Some Americans are choosing to flee to go live in jungles or caves or wherever the undersecretary of Education won't be able to track them down and break their legs. But you don't need to get a fake passport and an improvised dye job in a truck stop bathroom to escape. Just getting on a plane is often enough to make it completely disappear. That's what dentist David Donelson discovered when he drifted to Dubai after his divorce left him destitute and in debt up to his dentures. Merely by leaving the country, his lawyer managed to drastically reduce his monthly student loan payments by thousands of dollars.
This is thanks to a little-known tax break called the Foreign Earned Income Inclusion, which lets U.S. taxes ignore the first $100,000 you make each year abroad. Since loan payments are calculated based on a percentage of your adjusted gross income, it can act like a poverty invisibility cloak. Make less than 100k a year (art grads, looking at you), and the IRS will think you're making zero money, and since calculating a percentage from zero summons Algernon, the god of death and calculus, the student loan office will just leave you alone.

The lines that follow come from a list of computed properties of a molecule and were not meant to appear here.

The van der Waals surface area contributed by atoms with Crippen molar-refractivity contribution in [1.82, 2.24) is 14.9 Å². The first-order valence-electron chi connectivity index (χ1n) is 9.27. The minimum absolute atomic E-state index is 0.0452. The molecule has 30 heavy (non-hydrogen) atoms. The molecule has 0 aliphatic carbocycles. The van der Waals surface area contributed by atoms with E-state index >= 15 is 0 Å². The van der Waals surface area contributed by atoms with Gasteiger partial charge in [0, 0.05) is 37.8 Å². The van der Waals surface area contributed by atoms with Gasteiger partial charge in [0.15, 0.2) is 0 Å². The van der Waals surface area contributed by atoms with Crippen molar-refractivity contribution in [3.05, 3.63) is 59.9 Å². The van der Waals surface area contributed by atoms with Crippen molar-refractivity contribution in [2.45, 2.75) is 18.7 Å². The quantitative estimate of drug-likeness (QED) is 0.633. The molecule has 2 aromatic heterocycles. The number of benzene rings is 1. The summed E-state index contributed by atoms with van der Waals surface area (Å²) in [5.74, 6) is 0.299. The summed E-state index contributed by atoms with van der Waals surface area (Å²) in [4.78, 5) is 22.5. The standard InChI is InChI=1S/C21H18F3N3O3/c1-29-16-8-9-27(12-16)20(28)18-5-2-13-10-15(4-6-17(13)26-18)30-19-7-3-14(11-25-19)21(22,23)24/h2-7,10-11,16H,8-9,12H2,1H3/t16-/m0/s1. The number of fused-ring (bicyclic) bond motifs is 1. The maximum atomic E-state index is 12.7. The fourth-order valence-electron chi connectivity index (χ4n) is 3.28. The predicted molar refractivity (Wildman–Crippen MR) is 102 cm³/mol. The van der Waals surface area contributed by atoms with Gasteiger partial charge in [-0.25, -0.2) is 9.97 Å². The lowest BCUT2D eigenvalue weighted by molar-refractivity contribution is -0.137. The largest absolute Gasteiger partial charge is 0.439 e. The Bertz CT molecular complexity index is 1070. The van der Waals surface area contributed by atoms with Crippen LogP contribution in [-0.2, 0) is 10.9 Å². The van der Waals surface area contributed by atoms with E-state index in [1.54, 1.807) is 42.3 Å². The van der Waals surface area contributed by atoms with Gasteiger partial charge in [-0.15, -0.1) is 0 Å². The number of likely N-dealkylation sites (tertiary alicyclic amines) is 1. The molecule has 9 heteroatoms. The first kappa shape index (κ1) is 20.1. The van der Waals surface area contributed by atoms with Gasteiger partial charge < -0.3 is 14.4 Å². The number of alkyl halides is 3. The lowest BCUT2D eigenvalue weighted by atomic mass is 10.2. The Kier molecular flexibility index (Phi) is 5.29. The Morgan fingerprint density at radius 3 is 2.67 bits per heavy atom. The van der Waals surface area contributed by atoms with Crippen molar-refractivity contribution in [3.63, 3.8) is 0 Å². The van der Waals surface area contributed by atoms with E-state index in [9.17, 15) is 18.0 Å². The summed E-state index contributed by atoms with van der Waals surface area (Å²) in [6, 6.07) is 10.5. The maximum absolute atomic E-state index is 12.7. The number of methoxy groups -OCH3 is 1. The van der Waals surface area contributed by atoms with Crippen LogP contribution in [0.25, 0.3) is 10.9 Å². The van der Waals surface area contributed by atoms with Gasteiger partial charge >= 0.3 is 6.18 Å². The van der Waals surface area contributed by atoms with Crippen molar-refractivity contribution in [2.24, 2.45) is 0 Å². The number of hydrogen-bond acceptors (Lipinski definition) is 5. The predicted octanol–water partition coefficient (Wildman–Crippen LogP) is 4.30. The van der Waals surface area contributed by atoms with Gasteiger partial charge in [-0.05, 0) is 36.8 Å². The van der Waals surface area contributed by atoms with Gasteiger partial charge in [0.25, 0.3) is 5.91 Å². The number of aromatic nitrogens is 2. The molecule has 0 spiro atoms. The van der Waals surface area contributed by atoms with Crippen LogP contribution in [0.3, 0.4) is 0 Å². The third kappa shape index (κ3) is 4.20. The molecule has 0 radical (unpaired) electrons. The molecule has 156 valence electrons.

It gets even better. Unlike debt fugitives, expats won't be getting chased down drainpipes the moment they return to the U.S., and they're allowed to come back for up to 35 days a year without losing this tax break -- plenty of time to catch up with everyone and have time left to do a few smug victory laps around your alma mater.
Of course, the debt won't go away. In fact, since you're not even paying off the interest, it'll embiggen instead. But this isn't about erasing the debt; it's about outliving it. Once you've established your fiscal exile, you have two options: Stay out until you're dead, or keep letting the algorithm believe you're broke as hell and have the debt expunged. So if you're about to finish college, follow these rules and you'll never have to think about paying off your loans. All while you're abroad, making a little money and only flying back home for the holidays or when you need your laundry done. So not all that different from staying in college, really.